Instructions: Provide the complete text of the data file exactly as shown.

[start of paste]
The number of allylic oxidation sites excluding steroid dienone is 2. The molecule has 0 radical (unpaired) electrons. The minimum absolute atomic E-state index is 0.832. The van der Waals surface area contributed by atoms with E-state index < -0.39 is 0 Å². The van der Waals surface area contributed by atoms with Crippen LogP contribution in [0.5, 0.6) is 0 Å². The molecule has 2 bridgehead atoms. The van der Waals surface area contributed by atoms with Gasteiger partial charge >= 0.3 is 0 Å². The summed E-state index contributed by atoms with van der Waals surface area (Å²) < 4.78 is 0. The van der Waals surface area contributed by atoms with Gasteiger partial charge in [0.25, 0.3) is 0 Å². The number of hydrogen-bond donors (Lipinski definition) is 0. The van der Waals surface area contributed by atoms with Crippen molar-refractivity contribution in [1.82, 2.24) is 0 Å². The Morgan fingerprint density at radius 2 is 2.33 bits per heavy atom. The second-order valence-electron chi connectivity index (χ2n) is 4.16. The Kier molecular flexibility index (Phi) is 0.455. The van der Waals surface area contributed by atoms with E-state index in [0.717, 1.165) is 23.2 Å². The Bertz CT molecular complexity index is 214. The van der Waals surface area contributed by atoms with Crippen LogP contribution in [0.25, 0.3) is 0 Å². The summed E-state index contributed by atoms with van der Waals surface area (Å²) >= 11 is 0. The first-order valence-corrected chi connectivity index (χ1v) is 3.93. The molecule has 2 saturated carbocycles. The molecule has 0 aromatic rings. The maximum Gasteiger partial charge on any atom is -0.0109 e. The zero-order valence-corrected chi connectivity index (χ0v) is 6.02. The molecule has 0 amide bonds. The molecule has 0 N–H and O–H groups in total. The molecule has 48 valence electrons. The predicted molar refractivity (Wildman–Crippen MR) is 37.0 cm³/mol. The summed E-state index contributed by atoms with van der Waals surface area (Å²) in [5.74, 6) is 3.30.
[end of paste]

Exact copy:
The number of allylic oxidation sites excluding steroid dienone is 2. The molecule has 0 radical (unpaired) electrons. The minimum absolute atomic E-state index is 0.832. The van der Waals surface area contributed by atoms with E-state index < -0.39 is 0 Å². The van der Waals surface area contributed by atoms with Crippen LogP contribution in [0.5, 0.6) is 0 Å². The molecule has 2 bridgehead atoms. The van der Waals surface area contributed by atoms with Gasteiger partial charge >= 0.3 is 0 Å². The summed E-state index contributed by atoms with van der Waals surface area (Å²) < 4.78 is 0. The van der Waals surface area contributed by atoms with Gasteiger partial charge in [0.25, 0.3) is 0 Å². The number of hydrogen-bond donors (Lipinski definition) is 0. The van der Waals surface area contributed by atoms with Crippen molar-refractivity contribution in [1.82, 2.24) is 0 Å². The Morgan fingerprint density at radius 2 is 2.33 bits per heavy atom. The second-order valence-electron chi connectivity index (χ2n) is 4.16. The Kier molecular flexibility index (Phi) is 0.455. The van der Waals surface area contributed by atoms with E-state index in [0.717, 1.165) is 23.2 Å². The Bertz CT molecular complexity index is 214. The van der Waals surface area contributed by atoms with Crippen LogP contribution in [0.25, 0.3) is 0 Å². The summed E-state index contributed by atoms with van der Waals surface area (Å²) >= 11 is 0. The first-order valence-corrected chi connectivity index (χ1v) is 3.93. The molecule has 2 saturated carbocycles. The molecule has 0 aromatic rings. The maximum Gasteiger partial charge on any atom is -0.0109 e. The zero-order valence-corrected chi connectivity index (χ0v) is 6.02. The molecule has 0 amide bonds. The molecule has 0 N–H and O–H groups in total. The molecule has 48 valence electrons. The predicted molar refractivity (Wildman–Crippen MR) is 37.0 cm³/mol. The summed E-state index contributed by atoms with van der Waals surface area (Å²) in [5.74, 6) is 3.30.